The results show that Tom Allen spent $21 for every vote he received in November, making his run the most costly unsuccessful major-party challenge to an incumbent anywhere in the country, per vote. Allen's votes were cheaper only compared to the candidates in tight races in Alaska and New Hampshire and incumbent Max Baucus' campaign in Montana.
Susan Collins spent more money, but also won a lot more votes, resulting in an expenditure of $17 per vote.
Those numbers pale in comparison to the third party per-vote expenditures. If we accept the totals reported by the Secretary of State and broken down on Herbert Hoffman's website, (which are probably way off) Hoffman spent $76 for every one of his votes while Laurie Dobson (who still probably thinks she's running for something) spent a whopping $528 for each of her 27 votes.
"There is the possibility of running as a write-in candidate," he said. "I am asking my supporters to give me their opinions on what they would like to see me doing."
But a place on the ballot is not an option.
"As far as being on the ballot, that is over," Hoffman said. "The Democratic Party has succeeded in having my name removed."
The AP reports that erstwhile independent Senate candidate Herbert Hoffman is attempting a new legal maneuver to get his name on the ballot.
His filing, on behalf of both himself and 13 supporters who signed his petitions, requests a temporary restraining order and a preliminary injunction to guarantee quick action before the ballot design is finalized.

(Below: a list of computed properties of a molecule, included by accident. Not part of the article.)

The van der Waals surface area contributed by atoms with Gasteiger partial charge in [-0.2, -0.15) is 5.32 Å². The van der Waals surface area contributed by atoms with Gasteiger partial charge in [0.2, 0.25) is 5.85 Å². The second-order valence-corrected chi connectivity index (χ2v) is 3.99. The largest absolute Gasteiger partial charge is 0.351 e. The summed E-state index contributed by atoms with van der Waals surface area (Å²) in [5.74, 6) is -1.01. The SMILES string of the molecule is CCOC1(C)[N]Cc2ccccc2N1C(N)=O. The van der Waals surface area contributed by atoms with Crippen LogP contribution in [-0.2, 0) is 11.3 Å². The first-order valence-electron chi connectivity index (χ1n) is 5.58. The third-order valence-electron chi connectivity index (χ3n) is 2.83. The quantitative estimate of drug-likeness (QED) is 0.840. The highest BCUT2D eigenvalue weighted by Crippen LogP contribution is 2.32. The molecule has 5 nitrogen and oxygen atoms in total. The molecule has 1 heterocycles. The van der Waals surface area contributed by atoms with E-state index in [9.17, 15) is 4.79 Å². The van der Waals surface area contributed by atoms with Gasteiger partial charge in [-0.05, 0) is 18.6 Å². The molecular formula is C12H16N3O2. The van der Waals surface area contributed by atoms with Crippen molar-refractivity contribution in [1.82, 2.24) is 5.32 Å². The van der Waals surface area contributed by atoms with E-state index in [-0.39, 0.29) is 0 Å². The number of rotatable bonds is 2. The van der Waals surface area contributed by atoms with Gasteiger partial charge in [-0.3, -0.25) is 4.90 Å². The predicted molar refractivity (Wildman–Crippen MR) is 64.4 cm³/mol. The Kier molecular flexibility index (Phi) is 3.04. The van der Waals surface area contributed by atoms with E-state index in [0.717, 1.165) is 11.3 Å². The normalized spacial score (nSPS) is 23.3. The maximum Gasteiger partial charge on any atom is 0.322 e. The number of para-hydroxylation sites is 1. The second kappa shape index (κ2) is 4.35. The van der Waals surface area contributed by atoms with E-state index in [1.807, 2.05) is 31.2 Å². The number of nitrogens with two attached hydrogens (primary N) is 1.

John Branson, the Portland lawyer representing Hoffman, said the plaintiffs believe their constitutional rights to freedom of political expression and due process were violated by a Maine Supreme Judicial Court interpretation of state election law.
Erstwhile Independent Senate Candidate Herbert Hoffman has has not yet begun to fight, apparently. His lawyer is taking the first steps towards appealing his case to the Supreme Court. MPBN has the story, PolitickerME has more, and here's Hoffman's own release.
How likely is it that the Supreme Court will hear the case in time for the election? Not likely at all, according to Lyle Denniston, author of SCOTUSblog, who has covered the court for the past 50 years. He emailed this response:
The Supreme Court, as a general rule, has shown little interest in recent years in ballot access cases. Unless there is some special situation here, review would not be likely. Unless the would-be candidate files a request for an order to block the ruling and put him on the ballot, there is no chance the Court would act on the case. It is in summer recess now until late September, and will not take up new cases until then -- aside from any application for emergency access to the ballot.
From my understanding as a non-lawyer, Hoffman has only filed for a stay of the court's ruling, not an application for emergency access.
Former independent US Senate Candidate Herbert Hoffman has vowed to appeal his case to the federal level. It's not clear on what grounds.
MPBN looks at what this ruling means for petition gathering in Maine and has comments from Secretary of State Matthew Dunlap opposing the ruling.
The Maine Supreme Court has ruled in favor of the Democratic Party, finding that independent candidate Herbert Hoffman violated his oath as a petition circulator and that three pages of signatures are invalid.
This decision dropped him below the 4,000 signatures necessary to gain ballot access. Full decision here.